Tuesday, June 24, 2014

REVIEW: Among the Mad by Jacqueline Winspear

Among the Mad (Maisie Dobbs, #6)Among the Mad by Jacqueline Winspear
My rating: 3 of 5 stars


Original Publication Year: 2009
Genre(s): Mystery, Historical
Series: Maisie Dobbs #6
Format: Audio (CD)
Narrated By: Orlagh Cassidy

This is one of my go to historical mystery series.  The stories all take place in post-World War I Britain.  Maisie is an independent woman, part psychologist, part detective who because of her cleverness has been able to rise above her working class roots.  Her methods of investigation and her status as an independent business woman in the 1920’s and 1930’s make the books in this series unique. All of the stories up to this point have had some link to the war.


The sixth installment takes place in 1932 and for the first time we get to see Maisie working as part of a team. A letter to high officials in the government, threatens violence and mentions Maisie, leading to her being called in by the Special Branch of the police where she joins a team that includes DI Stratton who we’ve met before and Detective Chief Superintendent Robert MacFarlane. As the letter writer escalates his chemical attacks in London the team races against the clock to figure out who it is and stop him.

It’s a good story and one of the better ones of the series thus far. It revolves around, as do the other books, the repercussions of World War I which cripple England even 14 years down the road. This installment focuses on those souls that were disabled mentally by the war and most of Maisie’s work is to build a profile (or template as she calls it) of the perpetrator. There is an examination of the state of mental health institutions of the day and the book asserts that there were at least over 200,000 men suffering from what we would now call PTSD. And of course it is not just the men that are affected. Maisie’s friend Priscilla is also struggling, frightened into paralysis about what the future might hold for her adolescent sons. Maisie and Priscilla work through this but with our knowledge of the future we know that Priscilla has good reason to fear what her sons might face – it’s an interesting juxtaposition.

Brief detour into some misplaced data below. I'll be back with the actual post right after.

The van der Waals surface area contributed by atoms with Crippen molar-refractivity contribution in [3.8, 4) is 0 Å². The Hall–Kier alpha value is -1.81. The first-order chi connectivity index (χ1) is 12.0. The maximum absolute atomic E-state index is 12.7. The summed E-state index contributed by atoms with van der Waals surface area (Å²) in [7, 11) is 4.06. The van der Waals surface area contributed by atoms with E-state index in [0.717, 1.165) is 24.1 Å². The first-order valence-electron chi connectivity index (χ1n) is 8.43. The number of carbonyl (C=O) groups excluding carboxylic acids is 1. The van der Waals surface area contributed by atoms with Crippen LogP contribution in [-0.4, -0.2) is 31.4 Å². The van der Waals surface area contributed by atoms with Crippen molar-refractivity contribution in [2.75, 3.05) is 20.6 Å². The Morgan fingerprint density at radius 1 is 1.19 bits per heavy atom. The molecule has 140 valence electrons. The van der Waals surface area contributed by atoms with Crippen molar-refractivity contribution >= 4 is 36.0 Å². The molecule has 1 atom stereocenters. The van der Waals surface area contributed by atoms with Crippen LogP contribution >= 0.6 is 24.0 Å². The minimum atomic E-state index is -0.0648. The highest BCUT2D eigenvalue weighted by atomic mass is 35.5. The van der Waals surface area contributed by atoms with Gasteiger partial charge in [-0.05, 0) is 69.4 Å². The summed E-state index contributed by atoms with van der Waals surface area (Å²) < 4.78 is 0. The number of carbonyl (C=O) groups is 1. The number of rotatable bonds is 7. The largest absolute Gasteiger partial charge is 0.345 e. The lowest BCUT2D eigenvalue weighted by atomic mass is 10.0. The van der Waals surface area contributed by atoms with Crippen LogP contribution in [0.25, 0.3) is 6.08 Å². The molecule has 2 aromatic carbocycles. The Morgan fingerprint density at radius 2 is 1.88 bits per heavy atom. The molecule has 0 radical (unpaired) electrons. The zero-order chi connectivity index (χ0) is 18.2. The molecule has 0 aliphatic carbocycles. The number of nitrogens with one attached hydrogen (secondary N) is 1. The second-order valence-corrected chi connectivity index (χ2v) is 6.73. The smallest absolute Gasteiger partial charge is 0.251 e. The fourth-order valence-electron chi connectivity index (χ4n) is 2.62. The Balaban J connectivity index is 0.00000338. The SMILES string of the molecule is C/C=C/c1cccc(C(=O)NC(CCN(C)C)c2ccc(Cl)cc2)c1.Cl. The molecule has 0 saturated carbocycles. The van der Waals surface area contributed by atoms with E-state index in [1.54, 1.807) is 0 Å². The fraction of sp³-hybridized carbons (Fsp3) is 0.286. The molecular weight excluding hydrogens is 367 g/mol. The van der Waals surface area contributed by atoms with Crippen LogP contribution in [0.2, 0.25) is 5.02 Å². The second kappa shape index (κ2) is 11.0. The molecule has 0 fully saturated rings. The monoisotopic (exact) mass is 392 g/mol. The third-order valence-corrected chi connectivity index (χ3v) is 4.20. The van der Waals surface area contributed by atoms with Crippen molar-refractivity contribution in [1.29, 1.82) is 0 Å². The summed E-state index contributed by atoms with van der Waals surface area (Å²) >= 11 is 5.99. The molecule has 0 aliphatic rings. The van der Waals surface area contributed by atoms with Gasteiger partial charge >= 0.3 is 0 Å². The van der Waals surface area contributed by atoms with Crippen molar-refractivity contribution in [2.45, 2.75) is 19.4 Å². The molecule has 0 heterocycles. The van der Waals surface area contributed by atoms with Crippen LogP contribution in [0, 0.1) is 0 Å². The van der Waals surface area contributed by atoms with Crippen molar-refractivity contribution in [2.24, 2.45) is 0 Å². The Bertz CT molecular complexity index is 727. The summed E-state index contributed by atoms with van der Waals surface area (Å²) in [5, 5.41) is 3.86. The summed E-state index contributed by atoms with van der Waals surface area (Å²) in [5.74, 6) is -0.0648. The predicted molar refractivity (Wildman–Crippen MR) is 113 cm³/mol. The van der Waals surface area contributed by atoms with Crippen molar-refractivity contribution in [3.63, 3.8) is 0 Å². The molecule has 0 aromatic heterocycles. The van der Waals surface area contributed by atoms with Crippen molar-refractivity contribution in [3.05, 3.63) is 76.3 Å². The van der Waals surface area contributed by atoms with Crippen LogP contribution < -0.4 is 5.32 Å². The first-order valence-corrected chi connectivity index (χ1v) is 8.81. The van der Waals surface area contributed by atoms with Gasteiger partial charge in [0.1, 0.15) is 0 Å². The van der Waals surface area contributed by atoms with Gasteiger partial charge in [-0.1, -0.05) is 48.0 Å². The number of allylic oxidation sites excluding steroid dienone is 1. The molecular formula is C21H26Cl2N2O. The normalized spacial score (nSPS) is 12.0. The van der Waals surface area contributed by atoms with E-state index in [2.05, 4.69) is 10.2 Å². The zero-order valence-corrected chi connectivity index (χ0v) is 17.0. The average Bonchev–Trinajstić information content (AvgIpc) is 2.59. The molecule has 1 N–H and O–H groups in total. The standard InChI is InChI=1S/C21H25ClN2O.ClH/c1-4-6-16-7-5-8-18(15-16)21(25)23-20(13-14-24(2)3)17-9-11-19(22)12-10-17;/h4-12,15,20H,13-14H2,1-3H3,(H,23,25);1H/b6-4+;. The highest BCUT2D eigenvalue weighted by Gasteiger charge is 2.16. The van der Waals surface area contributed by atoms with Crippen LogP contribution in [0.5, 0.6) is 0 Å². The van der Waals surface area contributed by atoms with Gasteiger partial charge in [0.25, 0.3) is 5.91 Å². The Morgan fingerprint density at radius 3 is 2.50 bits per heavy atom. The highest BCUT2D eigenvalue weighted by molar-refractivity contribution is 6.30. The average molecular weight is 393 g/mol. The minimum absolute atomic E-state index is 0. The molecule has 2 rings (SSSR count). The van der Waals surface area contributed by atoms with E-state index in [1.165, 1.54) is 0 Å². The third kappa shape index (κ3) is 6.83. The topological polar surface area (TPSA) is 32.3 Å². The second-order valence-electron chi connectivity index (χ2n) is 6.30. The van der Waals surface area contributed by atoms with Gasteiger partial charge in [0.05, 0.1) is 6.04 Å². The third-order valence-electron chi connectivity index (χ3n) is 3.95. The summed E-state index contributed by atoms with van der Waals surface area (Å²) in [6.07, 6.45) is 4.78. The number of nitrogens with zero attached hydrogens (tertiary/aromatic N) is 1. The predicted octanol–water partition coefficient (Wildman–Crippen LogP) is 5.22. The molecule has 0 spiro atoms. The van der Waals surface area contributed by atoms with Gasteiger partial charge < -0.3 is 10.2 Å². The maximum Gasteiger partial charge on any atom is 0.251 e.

There were a few things that did interfere with my full enjoyment of the book. Maisie is a character I have always liked despite the fact that she leans towards being a Mary Sue. Her unrealistic excellence is usually not overly blatant and it is balanced with her failures in her personal life. This book goes quite a bit overboard in the Maisie Dobbs can do no wrong and everybody loves and respects her arena. She is portrayed as the foremost expert of everything ever. For example, this is particularly blatant in a scene towards the end of the book when MacFarlane and Stratton rush down to Maisie’s dad house in the country. Mind you MacFarlane is chief of the Special Branch of Scotland Yard - on speaking terms with the Prime Minister – a very important busy guy who also presumably knows stuff about investigating crimes. Regardless, he makes time to rush to Maisie Dobbs to tell her that the dead perpetrator does not appear to be who they thought it was though they are certain it is their man. These two experienced detectives apparently need Maisie to tell them that if they’re sure the dead man is the one that wrote the letters and did the crimes it probably doesn’t matter who he is and that they may never know. She then goes on to explain that in the future they may have to deal with other men who have a mental breakdown as a result of the war. MacFarlane and Stratton are wide-eyed and completely taken aback by both these revelations which seem like …um… common sense? Now I get that psychology in the 1930’s was not as well developed or widely understood but do these two men, likely veterans of said war and professional crime investigators, really need this explained to them by Maisie Dobbs? Seems a bit of a stretch. There is a good bit of this type of thing in the book which becomes a little irritating. Maisie is more interesting to me when she shows her flaws while still kicking ass.

I’ve listened to the audio of a number of the books in the series and they’ve all been narrated by Orlagh Cassidy who does a good job portraying the precise, formal Maisie with perfect diction and a very deliberate reading. It fits the book well.

Final verdict: One of the more interesting and engaging mysteries in the series which remains enjoyable even when Maisie is a little insufferable.

Do you have any historical mystery series you particularly enjoy?

No comments:

Post a Comment